The longstanding pediatric mantra that “children are not little adults” certainly applies to sepsis. The differences between the pediatric and adult response to infection have important implications on the presentation and treatment of sepsis in children compared to older patients (Brierley et al. 2009). First, severe hypovolemia, likely due to a combination of dehydration and increased microvascular permeability, is a hallmark of pediatric septic shock. Therefore, children frequently respond well to aggressive fluid resuscitation. Second, the hemodynamic response to sepsis is significantly different in the two populations (Fig. 8.1). Up to 90% of adult patients present with a “hyperdynamic shock ”, otherwise known as “warm shock”. Despite myocardial dysfunction, cardiac output (CO) is typically maintained by an increase in heart rate and decrease in systemic vascular resistance (SVR). Thus, the adult response to sepsis is characterized by tachycardia, hypotension and a normal, or increased, cardiac output. The predominant cause of mortality in adult septic shock is vasomotor paralysis (when SVR cannot be further increased with vasopressor agents). In contrast, at least 50% of infants and children present with “cold shock”. Although an increase in heart rate is a child’s principal means of maintaining CO, a predominant response to a decreased CO in children is vasoconstriction. Blood flow is redistributed from non-essential vascular beds such as the skin, to essential organs such as the heart, brain and lungs. This increase in SVR maintains a normal blood pressure, even with significant decreases in CO. Hypotension is therefore a late sign in pediatric septic shock, and often signifies impending cardiovascular collapse. Thus, the pediatric response to sepsis is often characterized by tachycardia, normal blood pressure and decreased cardiac output. In children, low CO is most often associated with mortality, in contrast to adults who often succumb to low SVR. It should be noted however, that the clinical presentation of septic shock in children can be highly variable and can include a combination of hemodynamic abnormalities.
Fig. 8.1

Comparison of cold and warm septic shock. HR heart rate, SVR systemic vascular resistance, CO cardiac output, BP blood pressure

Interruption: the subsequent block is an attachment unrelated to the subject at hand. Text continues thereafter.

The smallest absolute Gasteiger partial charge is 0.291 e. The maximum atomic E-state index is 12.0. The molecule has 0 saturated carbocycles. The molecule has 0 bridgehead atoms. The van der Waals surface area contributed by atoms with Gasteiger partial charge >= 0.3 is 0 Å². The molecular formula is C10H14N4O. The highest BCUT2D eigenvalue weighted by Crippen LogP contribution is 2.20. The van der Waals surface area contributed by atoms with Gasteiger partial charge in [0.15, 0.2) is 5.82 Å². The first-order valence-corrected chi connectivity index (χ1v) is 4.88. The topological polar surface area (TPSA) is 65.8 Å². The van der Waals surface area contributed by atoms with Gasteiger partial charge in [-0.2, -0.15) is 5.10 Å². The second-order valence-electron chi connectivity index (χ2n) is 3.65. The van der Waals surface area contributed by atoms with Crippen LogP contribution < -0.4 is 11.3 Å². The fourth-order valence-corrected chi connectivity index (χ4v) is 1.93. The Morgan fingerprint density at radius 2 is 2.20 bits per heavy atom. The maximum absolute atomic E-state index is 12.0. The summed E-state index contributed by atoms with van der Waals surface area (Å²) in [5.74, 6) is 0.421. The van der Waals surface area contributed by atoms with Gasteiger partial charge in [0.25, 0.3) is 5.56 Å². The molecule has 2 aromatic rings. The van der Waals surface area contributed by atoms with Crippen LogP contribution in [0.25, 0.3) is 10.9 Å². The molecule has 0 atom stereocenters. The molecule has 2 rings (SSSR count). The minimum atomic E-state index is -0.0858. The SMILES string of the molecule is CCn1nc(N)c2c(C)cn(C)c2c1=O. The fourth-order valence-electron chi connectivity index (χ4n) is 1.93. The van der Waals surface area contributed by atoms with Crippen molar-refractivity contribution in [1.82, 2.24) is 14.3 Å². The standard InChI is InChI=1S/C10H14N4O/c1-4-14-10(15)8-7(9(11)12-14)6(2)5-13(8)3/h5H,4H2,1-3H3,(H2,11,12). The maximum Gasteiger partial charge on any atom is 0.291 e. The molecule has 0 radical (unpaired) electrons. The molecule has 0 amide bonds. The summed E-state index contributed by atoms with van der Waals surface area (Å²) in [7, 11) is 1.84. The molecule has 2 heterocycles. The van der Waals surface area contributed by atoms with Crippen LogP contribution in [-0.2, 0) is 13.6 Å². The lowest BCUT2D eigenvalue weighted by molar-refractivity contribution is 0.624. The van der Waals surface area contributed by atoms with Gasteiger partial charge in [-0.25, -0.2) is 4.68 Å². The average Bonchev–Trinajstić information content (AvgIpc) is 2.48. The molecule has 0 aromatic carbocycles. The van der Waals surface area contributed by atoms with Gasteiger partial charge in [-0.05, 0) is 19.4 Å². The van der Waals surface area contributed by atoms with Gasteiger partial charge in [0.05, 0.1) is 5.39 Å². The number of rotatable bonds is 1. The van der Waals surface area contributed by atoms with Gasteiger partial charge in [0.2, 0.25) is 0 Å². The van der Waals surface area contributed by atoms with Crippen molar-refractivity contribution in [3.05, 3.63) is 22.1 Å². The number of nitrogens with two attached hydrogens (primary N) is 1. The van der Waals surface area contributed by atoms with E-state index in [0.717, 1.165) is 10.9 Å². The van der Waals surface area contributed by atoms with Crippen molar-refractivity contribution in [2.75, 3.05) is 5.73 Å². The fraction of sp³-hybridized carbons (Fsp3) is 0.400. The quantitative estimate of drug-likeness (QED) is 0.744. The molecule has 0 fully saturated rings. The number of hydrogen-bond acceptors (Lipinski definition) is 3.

Although the specific definitions of cardiovascular dysfunction set forth by the international consensus criteria help standardize patient populations for research purposes, they may be less pertinent in the everyday clinical setting (Weiss et al. 2012, 2015b). Clinical suspicion for septic shock should always supersede reliance on the presence of specific consensus criteria. The diagnosis of septic shock should be made in children with sepsis (SIRS with infection) and signs of inadequate tissue perfusion including any of the following: decreased or altered mental status, decreased urine output (<1 ml/kg/h), capillary refill >2 s (cold shock), cool or mottled extremities (cold shock), diminished pulses (cold shock), flash capillary refill (warm shock), bounding peripheral pulses (warm shock), and wide pulse pressure (warm shock) (Brierley et al. 2009). The presence of hypotension, although not necessary for diagnosis, is confirmatory in a child with suspected infection. Although no laboratory test is sensitive or specific enough to be used alone, some experts recommend using lactic acid (a by product of anaerobic metabolism and marker of tissue hypoperfusion) as a diagnostic adjunct. Elevated initial lactic acid levels (≥4.0 mmol/L), and failure of lactate levels to normalize (<2 mmol/L) or progressively clear with resuscitative efforts may be poor prognostic indicators in pediatric sepsis (Scott et al. 2012, 2016).


Early recognition and aggressive treatment of septic shock are essential to reducing morbidity and mortality. The American College of Critical Care Medicine (ACCM) and the Pediatric Advanced Life Support (PALS) course have published internationally recognized guidelines for the management and hemodynamic support of pediatric septic shock (Brierley et al. 2009; Kleinman et al. 2010a, b). The two guidelines outline a similar step-wise approach to resuscitation directed at restoring physiologic indicators of perfusion: normal mental status, threshold heart rates, normal peripheral perfusion (cap refill <3 s), palpable distal pulses and normal blood pressure. The ‘first-hour’ therapeutic actions outlined in the ACCM guidelines should be regarded as best practices for emergency department resuscitation (Fig. 8.2). It has been shown that adherence to PALS-ACCM guidelines significantly reduces mortality and hospital length of stay (Han et al. 2003; Paul et al. 2012; Carcillo et al. 2009; Oliveira et al. 2008).